There are several ham radio applications that, when they startup, have the ability to start other programs as well. Some examples
are fldigi and wsjt-x. Several people have found this to be a convenient way to keep their radio's clock synchronized
by running set-7300clock as an autostart application. Both the PowerShell and C# versions of set-7300clock were
originally intended to be used stand alone or to serve as examples, so neither of them include very robust error
checking, collision detection, or retry attempts. Thses features become very important when multiple applications
are communicating with the radio over the CI-V bus at the same time or with shared serial ports. So that people can use set-7300clock in
conjunction with other CI-V programs, I have modified the command line program to share the same CI-V communication
code used by ICOM 7300 Memory Manager, which does include all of the features mentioned above.
This updated version of set-7300clock can be used as an autostart program with other application such as fldigi or
wsjt-x. The program works in the same way as the prior version, but the command line options have changed slightly.
I have switched to using the Microsoft System.Commandline library for parsing the command line which makes that job
much easier. However, it also required me to change how some of the options are specified on the command line.
Here are the command line options for set-7300clock
Set the internal clock on selected ICOM radios. The source for the time can be the computer's clock or an NTP server. There are options
to use UTC vs. local time, set the clock immediately without waiting for the seconds to roll over to the next minute, suppress console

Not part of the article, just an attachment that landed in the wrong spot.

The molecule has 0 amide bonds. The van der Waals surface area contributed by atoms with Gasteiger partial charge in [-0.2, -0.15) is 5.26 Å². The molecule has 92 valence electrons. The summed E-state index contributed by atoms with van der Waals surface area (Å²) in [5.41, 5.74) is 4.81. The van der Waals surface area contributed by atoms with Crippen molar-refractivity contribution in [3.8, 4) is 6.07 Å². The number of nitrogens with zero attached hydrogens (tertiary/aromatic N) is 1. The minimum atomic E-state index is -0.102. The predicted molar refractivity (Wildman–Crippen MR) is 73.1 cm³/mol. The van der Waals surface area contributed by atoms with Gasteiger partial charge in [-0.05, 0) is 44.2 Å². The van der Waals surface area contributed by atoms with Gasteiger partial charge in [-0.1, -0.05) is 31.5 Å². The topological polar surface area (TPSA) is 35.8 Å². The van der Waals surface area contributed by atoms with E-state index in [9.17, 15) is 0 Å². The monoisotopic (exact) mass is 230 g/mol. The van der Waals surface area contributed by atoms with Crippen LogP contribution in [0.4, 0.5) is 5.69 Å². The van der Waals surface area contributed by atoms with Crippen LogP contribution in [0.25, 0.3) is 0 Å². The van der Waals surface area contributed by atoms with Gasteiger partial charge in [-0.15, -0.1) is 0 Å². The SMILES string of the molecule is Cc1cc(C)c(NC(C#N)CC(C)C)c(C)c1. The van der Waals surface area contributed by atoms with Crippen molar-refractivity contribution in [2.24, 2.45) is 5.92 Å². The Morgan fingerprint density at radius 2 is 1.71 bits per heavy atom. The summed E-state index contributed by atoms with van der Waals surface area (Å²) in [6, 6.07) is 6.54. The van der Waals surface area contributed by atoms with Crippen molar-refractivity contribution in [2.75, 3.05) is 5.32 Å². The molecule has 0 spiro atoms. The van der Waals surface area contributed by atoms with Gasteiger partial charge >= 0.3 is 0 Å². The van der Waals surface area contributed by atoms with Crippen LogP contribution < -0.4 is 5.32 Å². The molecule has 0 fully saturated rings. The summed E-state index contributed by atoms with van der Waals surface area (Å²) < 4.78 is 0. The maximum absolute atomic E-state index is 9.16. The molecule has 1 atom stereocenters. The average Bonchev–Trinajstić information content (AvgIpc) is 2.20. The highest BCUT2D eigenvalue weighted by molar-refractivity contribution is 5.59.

output, and to set communication parameters.
-p, --port <COM10|COM5|COM7|COM8|COM9> (REQUIRED) The COM port connected to the radio.
-b, --baud <115200|19200|38400|4800|57600|9600> The baud rate to use to communicate with the radio [default: 115200]
-t, --timeout <timeout> Timeout for reads im milliseconds [default: 1000]
-q, --quiet Don't display prompts to the console [default: False]
-i, --immediate Set clock immediately without waiting for the seconds to become zero [default:
-u, --utc Use UTC time rather than local time [default: False]
-m, --model <ICOM705|ICOM7300|ICOM7610|ICOM9700> The model of ICOM radio [default: ICOM7300]
-a, --address <address> The CI-V address of the ICOM radio. Default is based on radio model (IC7300
shown). Use this if you have changed the CI-V address in the radio from the
default [default: 148]
-s, --server <server> An optional NTP server to use as the source for the current time. If contacting
the server fails the program will not set the clock unless the --fallback option
is set to true. [default: None]
-f, --fallback When contacting the NTP server fails, fallback to using the system clock. Used in
conjunction with the --server option [default: False]
-d, --debug <Debug|Information|None|Verbose|Warning> Turn on debug logging. Order of severity is None, Warning, Information, Debug,
Verbose. [default: None]
--version Show version information
-?, -h, --help Show help and usage information
An example command is:
set-7300clock --port comport --baud baudrate
or alternatively you can use
set-7300clock -p comport -b baudrate
There are some changes in options and option handling that I need to discuss here.
- The System.Commandline library uses "--" rather than "-" to specify command line options. Since
the library enforces that convention by default I have followed it. However I have defined an alias